by Tayler Milbury
We learn the value of taking care of our physical health at a young age. When we fall and scrape our knee, we learn the importance of a band-aid to stop the bleeding and prevent infection. As we get slightly older, we become more conscious of our nutrition and incorporate more fruits and vegetables into our diet. In school, we take gym and health classes. As adults, we do our best to stay healthy to minimize the number of pills we need to take. But how much effort do we put into our mental health? Despite being aware of our emotions and difficulties in life, we tend to not spend as much time focusing on the activities we can pursue to lower our risk of developing mental illnesses or neurodegenerative diseases. We hear people talk about incorporating walks and a healthy diet into their daily routines to lower the risk of developing cardiovascular disease, but how often do we hear people using physical activity and nutrition to protect themselves from depression or Alzheimer’s disease? What if the same activity could protect both our physical and mental health? What we eat and our level of physical activity can not only improve our physical health but also have positive effects on our brains and therefore our mental health, if we consume the right vitamins and nutrients and engage in specific exercise for a certain amount of time.
Chemical messengers called neurotransmitters allow communication to take place between the cells in our brain. For example, when a cell releases a neurotransmitter, these messengers may tell another cell to increase its function or to slow down. One of the many neurotransmitters in our brains is called serotonin, which plays a role in various functions, such as mood, sleep, and appetite. When it comes to our mood, we often feel elevated when our serotonin levels are high; on the other hand, low levels of serotonin have been linked to depression. What’s interesting is that what we eat can affect the amount of serotonin in our brain. This is because serotonin is made from tryptophan which can be consumed through protein-rich foods like eggs, salmon, turkey, and nuts and seeds. In addition, research has shown that omega-3 fatty acids, found in fish oil, have improved mood disorders as well. This doesn’t mean that eating certain foods will completely cure a mood disorder; however, we can do what we can to make small changes to support our health.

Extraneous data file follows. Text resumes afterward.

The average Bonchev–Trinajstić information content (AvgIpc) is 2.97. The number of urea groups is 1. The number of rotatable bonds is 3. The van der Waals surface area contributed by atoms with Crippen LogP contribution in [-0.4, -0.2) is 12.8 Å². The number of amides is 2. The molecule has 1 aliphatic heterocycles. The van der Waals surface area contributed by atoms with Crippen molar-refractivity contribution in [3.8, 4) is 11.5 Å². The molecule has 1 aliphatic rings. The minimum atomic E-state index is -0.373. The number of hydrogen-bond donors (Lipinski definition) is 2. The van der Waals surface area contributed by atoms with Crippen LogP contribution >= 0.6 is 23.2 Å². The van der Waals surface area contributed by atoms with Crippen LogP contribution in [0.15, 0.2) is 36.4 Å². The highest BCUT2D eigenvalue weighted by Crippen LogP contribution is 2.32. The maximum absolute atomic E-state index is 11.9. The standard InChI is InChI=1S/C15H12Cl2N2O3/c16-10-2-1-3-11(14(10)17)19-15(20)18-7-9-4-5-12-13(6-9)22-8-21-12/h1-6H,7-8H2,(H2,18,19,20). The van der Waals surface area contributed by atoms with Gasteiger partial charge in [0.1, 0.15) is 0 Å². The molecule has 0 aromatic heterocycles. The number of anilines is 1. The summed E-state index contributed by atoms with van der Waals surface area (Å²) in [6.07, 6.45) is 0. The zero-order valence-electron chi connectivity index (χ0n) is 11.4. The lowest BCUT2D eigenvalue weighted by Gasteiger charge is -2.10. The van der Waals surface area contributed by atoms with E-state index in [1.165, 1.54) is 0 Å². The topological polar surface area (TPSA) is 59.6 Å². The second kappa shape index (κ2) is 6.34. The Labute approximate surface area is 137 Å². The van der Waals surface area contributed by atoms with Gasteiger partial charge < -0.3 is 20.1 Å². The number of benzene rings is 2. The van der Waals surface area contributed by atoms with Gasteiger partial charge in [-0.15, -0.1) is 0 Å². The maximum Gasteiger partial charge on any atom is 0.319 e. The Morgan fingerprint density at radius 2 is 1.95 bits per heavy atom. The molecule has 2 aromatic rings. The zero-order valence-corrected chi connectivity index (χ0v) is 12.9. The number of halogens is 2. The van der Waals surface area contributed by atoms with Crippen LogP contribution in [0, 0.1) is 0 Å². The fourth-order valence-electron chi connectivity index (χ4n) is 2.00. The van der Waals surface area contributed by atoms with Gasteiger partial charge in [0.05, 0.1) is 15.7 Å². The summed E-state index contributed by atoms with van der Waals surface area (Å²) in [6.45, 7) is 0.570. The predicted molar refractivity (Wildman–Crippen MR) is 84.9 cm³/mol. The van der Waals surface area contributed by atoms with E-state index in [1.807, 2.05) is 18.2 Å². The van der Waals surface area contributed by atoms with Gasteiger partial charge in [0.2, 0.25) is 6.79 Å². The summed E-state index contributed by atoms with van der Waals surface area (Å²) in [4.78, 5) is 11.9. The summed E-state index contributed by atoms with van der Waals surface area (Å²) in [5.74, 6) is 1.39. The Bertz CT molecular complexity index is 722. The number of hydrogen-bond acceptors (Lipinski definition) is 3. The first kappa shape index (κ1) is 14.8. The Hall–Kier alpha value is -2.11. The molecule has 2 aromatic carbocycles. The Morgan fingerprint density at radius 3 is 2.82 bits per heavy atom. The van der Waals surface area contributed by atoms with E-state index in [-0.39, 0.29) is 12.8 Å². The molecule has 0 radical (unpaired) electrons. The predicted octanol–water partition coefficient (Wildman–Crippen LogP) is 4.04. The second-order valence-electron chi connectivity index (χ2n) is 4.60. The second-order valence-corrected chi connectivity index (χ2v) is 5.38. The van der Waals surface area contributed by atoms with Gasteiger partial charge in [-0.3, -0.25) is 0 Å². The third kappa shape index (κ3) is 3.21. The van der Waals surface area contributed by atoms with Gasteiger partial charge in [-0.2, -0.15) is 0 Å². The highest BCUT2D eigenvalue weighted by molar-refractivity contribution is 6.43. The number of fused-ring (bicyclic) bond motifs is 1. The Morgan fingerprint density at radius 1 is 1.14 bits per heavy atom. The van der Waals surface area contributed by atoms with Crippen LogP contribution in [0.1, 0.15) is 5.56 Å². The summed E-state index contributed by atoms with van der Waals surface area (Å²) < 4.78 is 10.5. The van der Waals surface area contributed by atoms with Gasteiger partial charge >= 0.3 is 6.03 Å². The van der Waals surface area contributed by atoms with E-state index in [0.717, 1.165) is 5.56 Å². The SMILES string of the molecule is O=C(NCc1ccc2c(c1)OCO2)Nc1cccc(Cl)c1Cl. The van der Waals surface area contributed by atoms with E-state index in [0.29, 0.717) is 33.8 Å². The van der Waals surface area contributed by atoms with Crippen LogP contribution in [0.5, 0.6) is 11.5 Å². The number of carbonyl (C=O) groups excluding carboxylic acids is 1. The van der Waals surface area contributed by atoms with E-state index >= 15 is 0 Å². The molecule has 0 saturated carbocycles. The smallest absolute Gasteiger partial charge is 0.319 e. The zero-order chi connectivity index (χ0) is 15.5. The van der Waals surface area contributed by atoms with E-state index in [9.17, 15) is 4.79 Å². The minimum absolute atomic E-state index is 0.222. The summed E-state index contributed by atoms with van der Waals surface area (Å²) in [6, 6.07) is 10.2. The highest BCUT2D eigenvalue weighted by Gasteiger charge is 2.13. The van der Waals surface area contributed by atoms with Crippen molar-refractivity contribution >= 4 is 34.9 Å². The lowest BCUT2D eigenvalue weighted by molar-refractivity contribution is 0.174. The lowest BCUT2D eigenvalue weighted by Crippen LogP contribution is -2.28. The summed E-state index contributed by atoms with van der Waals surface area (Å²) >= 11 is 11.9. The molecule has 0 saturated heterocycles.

As we age, areas of our brain, like those involved in attention and memory, are prone to deterioration. Research has provided evidence to suggest that aerobic exercise for a minimum of 30 minutes, three to four times a week, can promote the growth of new brain cells in these areas that are susceptible to neurodegeneration, and therefore can help to protect us against Alzheimer’s disease and other decline in cognition. To learn about the research being done on this topic, check out these TedTalks called The Brain-Changing Benefits of Exercise by Wendy Suzuki and Snack on Exercise: Boost Your Mind, Body and Mood by Lauren Parsons. Focusing on the more immediate effects of exercise, research has indicated that a single workout can quickly boost your mood, as well as attention and reaction time, by releasing dopamine and serotonin.
At times, starting a new exercise regimen or changing the foods we eat can seem like daunting tasks, but we don’t have to go to the extreme at the beginning to improve our health. Instead, gradually making small, consistent changes in your daily routine can pay off. This could mean that you take the stairs instead of an elevator or put on some music and dance while folding laundry. When it comes to food, shift your focus away from counting calories and instead examine the types and amounts of vitamins and nutrients you are getting from what you eat throughout the day. Food fuels our bodies, so we want to make sure we’re giving ourselves what we need.
TEDx Talks. (2020, April 15). Feed Your Mental Health | Drew Ramsay [Video}. YouTube. https://youtu.be/BbLFsQubdtw